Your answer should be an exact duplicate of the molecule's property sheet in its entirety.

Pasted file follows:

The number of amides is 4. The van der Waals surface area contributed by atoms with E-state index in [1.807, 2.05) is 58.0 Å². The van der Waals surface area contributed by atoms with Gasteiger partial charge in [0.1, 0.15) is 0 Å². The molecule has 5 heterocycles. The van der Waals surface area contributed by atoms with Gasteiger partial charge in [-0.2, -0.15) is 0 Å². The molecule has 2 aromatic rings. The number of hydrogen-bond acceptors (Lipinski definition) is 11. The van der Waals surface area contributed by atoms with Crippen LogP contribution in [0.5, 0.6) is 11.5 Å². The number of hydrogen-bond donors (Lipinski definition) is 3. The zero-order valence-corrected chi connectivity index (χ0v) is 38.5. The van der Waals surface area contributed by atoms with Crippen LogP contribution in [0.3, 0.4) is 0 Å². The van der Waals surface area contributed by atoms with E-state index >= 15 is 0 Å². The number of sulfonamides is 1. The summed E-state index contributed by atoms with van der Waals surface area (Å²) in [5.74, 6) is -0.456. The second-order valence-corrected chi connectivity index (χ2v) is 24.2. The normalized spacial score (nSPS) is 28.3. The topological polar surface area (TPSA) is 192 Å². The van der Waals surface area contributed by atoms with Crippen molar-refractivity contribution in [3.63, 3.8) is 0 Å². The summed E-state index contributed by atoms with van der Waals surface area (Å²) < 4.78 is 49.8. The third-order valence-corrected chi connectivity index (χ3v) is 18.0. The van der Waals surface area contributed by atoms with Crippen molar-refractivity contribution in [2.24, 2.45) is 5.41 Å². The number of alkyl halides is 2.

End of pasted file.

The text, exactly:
The number of amides is 4. The van der Waals surface area contributed by atoms with E-state index in [1.807, 2.05) is 58.0 Å². The van der Waals surface area contributed by atoms with Gasteiger partial charge in [0.1, 0.15) is 0 Å². The molecule has 5 heterocycles. The van der Waals surface area contributed by atoms with Gasteiger partial charge in [-0.2, -0.15) is 0 Å². The molecule has 2 aromatic rings. The number of hydrogen-bond acceptors (Lipinski definition) is 11. The van der Waals surface area contributed by atoms with Crippen LogP contribution in [0.5, 0.6) is 11.5 Å². The number of hydrogen-bond donors (Lipinski definition) is 3. The zero-order valence-corrected chi connectivity index (χ0v) is 38.5. The van der Waals surface area contributed by atoms with Crippen LogP contribution in [0.3, 0.4) is 0 Å². The van der Waals surface area contributed by atoms with E-state index >= 15 is 0 Å². The number of sulfonamides is 1. The summed E-state index contributed by atoms with van der Waals surface area (Å²) in [5.74, 6) is -0.456. The second-order valence-corrected chi connectivity index (χ2v) is 24.2. The normalized spacial score (nSPS) is 28.3. The topological polar surface area (TPSA) is 192 Å². The van der Waals surface area contributed by atoms with Crippen molar-refractivity contribution in [3.63, 3.8) is 0 Å². The summed E-state index contributed by atoms with van der Waals surface area (Å²) < 4.78 is 49.8. The third-order valence-corrected chi connectivity index (χ3v) is 18.0. The van der Waals surface area contributed by atoms with Crippen molar-refractivity contribution in [2.24, 2.45) is 5.41 Å². The number of alkyl halides is 2.